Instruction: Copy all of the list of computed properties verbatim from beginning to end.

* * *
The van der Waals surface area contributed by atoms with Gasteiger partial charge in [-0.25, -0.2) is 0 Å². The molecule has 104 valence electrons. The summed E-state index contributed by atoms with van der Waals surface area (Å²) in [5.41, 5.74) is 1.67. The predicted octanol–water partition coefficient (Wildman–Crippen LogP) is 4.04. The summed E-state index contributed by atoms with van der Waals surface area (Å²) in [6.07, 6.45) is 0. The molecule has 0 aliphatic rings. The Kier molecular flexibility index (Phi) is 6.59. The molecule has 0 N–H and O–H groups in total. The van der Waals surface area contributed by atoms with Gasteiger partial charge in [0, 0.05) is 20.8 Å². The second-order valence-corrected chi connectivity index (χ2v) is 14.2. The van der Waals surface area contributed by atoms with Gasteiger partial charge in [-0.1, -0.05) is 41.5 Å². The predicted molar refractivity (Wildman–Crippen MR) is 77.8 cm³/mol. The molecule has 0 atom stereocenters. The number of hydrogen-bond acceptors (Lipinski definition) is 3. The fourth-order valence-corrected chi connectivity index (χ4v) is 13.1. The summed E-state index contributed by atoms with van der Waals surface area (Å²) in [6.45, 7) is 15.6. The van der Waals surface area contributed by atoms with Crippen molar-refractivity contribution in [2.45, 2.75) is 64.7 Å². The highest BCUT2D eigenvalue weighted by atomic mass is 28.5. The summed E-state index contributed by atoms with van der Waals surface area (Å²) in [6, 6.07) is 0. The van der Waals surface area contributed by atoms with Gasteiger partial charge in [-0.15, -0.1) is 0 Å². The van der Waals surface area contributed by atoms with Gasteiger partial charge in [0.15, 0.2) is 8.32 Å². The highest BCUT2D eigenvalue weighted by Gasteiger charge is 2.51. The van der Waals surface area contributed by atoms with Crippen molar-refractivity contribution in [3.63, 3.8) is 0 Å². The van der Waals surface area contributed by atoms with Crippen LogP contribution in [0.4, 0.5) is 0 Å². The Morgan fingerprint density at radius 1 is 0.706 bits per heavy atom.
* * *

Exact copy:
The van der Waals surface area contributed by atoms with Gasteiger partial charge in [-0.25, -0.2) is 0 Å². The molecule has 104 valence electrons. The summed E-state index contributed by atoms with van der Waals surface area (Å²) in [5.41, 5.74) is 1.67. The predicted octanol–water partition coefficient (Wildman–Crippen LogP) is 4.04. The summed E-state index contributed by atoms with van der Waals surface area (Å²) in [6.07, 6.45) is 0. The molecule has 0 aliphatic rings. The Kier molecular flexibility index (Phi) is 6.59. The molecule has 0 N–H and O–H groups in total. The van der Waals surface area contributed by atoms with Gasteiger partial charge in [0, 0.05) is 20.8 Å². The second-order valence-corrected chi connectivity index (χ2v) is 14.2. The van der Waals surface area contributed by atoms with Gasteiger partial charge in [-0.1, -0.05) is 41.5 Å². The predicted molar refractivity (Wildman–Crippen MR) is 77.8 cm³/mol. The molecule has 0 atom stereocenters. The number of hydrogen-bond acceptors (Lipinski definition) is 3. The fourth-order valence-corrected chi connectivity index (χ4v) is 13.1. The summed E-state index contributed by atoms with van der Waals surface area (Å²) in [6.45, 7) is 15.6. The van der Waals surface area contributed by atoms with Crippen molar-refractivity contribution in [2.45, 2.75) is 64.7 Å². The highest BCUT2D eigenvalue weighted by atomic mass is 28.5. The summed E-state index contributed by atoms with van der Waals surface area (Å²) in [6, 6.07) is 0. The van der Waals surface area contributed by atoms with Gasteiger partial charge in [-0.15, -0.1) is 0 Å². The van der Waals surface area contributed by atoms with Gasteiger partial charge in [0.15, 0.2) is 8.32 Å². The highest BCUT2D eigenvalue weighted by Gasteiger charge is 2.51. The van der Waals surface area contributed by atoms with Crippen molar-refractivity contribution in [3.63, 3.8) is 0 Å². The van der Waals surface area contributed by atoms with Crippen LogP contribution in [0.4, 0.5) is 0 Å². The Morgan fingerprint density at radius 1 is 0.706 bits per heavy atom.